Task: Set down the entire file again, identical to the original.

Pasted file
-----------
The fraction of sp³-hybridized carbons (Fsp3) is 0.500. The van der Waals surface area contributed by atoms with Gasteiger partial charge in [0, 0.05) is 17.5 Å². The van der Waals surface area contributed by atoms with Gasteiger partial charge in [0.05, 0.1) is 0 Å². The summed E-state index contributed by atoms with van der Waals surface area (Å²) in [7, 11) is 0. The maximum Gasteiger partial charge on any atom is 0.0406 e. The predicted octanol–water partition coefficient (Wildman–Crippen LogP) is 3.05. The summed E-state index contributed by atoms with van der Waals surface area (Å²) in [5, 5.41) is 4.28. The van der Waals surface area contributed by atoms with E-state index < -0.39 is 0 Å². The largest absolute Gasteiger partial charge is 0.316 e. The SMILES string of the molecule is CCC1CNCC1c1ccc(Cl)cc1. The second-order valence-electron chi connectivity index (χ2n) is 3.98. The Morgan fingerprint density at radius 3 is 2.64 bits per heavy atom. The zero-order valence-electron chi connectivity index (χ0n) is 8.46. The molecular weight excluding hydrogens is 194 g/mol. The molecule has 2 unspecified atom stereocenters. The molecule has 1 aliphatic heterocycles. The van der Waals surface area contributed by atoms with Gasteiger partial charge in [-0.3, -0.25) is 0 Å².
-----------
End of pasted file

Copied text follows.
The fraction of sp³-hybridized carbons (Fsp3) is 0.500. The van der Waals surface area contributed by atoms with Gasteiger partial charge in [0, 0.05) is 17.5 Å². The van der Waals surface area contributed by atoms with Gasteiger partial charge in [0.05, 0.1) is 0 Å². The summed E-state index contributed by atoms with van der Waals surface area (Å²) in [7, 11) is 0. The maximum Gasteiger partial charge on any atom is 0.0406 e. The predicted octanol–water partition coefficient (Wildman–Crippen LogP) is 3.05. The summed E-state index contributed by atoms with van der Waals surface area (Å²) in [5, 5.41) is 4.28. The van der Waals surface area contributed by atoms with E-state index < -0.39 is 0 Å². The largest absolute Gasteiger partial charge is 0.316 e. The SMILES string of the molecule is CCC1CNCC1c1ccc(Cl)cc1. The second-order valence-electron chi connectivity index (χ2n) is 3.98. The Morgan fingerprint density at radius 3 is 2.64 bits per heavy atom. The zero-order valence-electron chi connectivity index (χ0n) is 8.46. The molecular weight excluding hydrogens is 194 g/mol. The molecule has 2 unspecified atom stereocenters. The molecule has 1 aliphatic heterocycles. The van der Waals surface area contributed by atoms with Gasteiger partial charge in [-0.3, -0.25) is 0 Å².